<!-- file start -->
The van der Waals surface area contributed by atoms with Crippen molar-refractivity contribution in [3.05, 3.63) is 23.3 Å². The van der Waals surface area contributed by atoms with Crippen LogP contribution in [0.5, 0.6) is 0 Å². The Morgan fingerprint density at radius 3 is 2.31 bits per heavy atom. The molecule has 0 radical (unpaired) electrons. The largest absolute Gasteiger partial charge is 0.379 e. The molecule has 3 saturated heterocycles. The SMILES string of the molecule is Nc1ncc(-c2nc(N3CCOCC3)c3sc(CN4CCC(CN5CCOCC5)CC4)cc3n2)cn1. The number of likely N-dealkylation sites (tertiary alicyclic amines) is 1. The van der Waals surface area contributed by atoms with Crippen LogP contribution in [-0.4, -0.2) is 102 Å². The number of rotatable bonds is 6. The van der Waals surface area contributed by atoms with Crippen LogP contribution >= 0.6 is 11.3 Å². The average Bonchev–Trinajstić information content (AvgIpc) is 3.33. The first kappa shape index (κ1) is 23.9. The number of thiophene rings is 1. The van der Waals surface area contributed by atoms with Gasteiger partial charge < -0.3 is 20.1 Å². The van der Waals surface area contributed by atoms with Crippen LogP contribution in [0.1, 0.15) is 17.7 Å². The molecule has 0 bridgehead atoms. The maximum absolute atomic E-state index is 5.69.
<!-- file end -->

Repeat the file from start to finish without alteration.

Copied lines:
The van der Waals surface area contributed by atoms with Crippen molar-refractivity contribution in [3.05, 3.63) is 23.3 Å². The van der Waals surface area contributed by atoms with Crippen LogP contribution in [0.5, 0.6) is 0 Å². The Morgan fingerprint density at radius 3 is 2.31 bits per heavy atom. The molecule has 0 radical (unpaired) electrons. The largest absolute Gasteiger partial charge is 0.379 e. The molecule has 3 saturated heterocycles. The SMILES string of the molecule is Nc1ncc(-c2nc(N3CCOCC3)c3sc(CN4CCC(CN5CCOCC5)CC4)cc3n2)cn1. The number of likely N-dealkylation sites (tertiary alicyclic amines) is 1. The van der Waals surface area contributed by atoms with Crippen LogP contribution in [-0.4, -0.2) is 102 Å². The number of rotatable bonds is 6. The van der Waals surface area contributed by atoms with Crippen LogP contribution >= 0.6 is 11.3 Å². The average Bonchev–Trinajstić information content (AvgIpc) is 3.33. The first kappa shape index (κ1) is 23.9. The number of thiophene rings is 1. The van der Waals surface area contributed by atoms with Gasteiger partial charge < -0.3 is 20.1 Å². The van der Waals surface area contributed by atoms with Crippen LogP contribution in [0.1, 0.15) is 17.7 Å². The molecule has 0 bridgehead atoms. The maximum absolute atomic E-state index is 5.69.